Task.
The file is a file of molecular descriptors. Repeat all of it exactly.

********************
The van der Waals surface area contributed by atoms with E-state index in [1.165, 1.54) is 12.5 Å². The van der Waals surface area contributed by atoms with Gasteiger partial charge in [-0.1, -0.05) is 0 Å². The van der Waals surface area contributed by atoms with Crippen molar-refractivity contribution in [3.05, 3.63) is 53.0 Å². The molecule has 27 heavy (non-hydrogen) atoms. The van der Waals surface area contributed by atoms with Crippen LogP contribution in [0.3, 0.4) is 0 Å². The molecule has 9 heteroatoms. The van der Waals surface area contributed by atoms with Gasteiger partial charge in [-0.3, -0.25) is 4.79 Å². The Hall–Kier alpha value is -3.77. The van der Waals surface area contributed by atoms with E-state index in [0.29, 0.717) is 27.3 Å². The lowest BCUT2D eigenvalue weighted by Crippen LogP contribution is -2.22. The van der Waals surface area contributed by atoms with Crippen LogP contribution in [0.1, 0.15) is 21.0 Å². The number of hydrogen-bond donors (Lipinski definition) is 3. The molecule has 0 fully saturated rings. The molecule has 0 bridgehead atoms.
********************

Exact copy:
The van der Waals surface area contributed by atoms with E-state index in [1.165, 1.54) is 12.5 Å². The van der Waals surface area contributed by atoms with Gasteiger partial charge in [-0.1, -0.05) is 0 Å². The van der Waals surface area contributed by atoms with Crippen molar-refractivity contribution in [3.05, 3.63) is 53.0 Å². The molecule has 27 heavy (non-hydrogen) atoms. The van der Waals surface area contributed by atoms with Crippen LogP contribution in [0.3, 0.4) is 0 Å². The molecule has 9 heteroatoms. The van der Waals surface area contributed by atoms with Gasteiger partial charge in [-0.3, -0.25) is 4.79 Å². The Hall–Kier alpha value is -3.77. The van der Waals surface area contributed by atoms with E-state index in [0.29, 0.717) is 27.3 Å². The lowest BCUT2D eigenvalue weighted by Crippen LogP contribution is -2.22. The van der Waals surface area contributed by atoms with Crippen LogP contribution in [0.1, 0.15) is 21.0 Å². The number of hydrogen-bond donors (Lipinski definition) is 3. The molecule has 0 fully saturated rings. The molecule has 0 bridgehead atoms.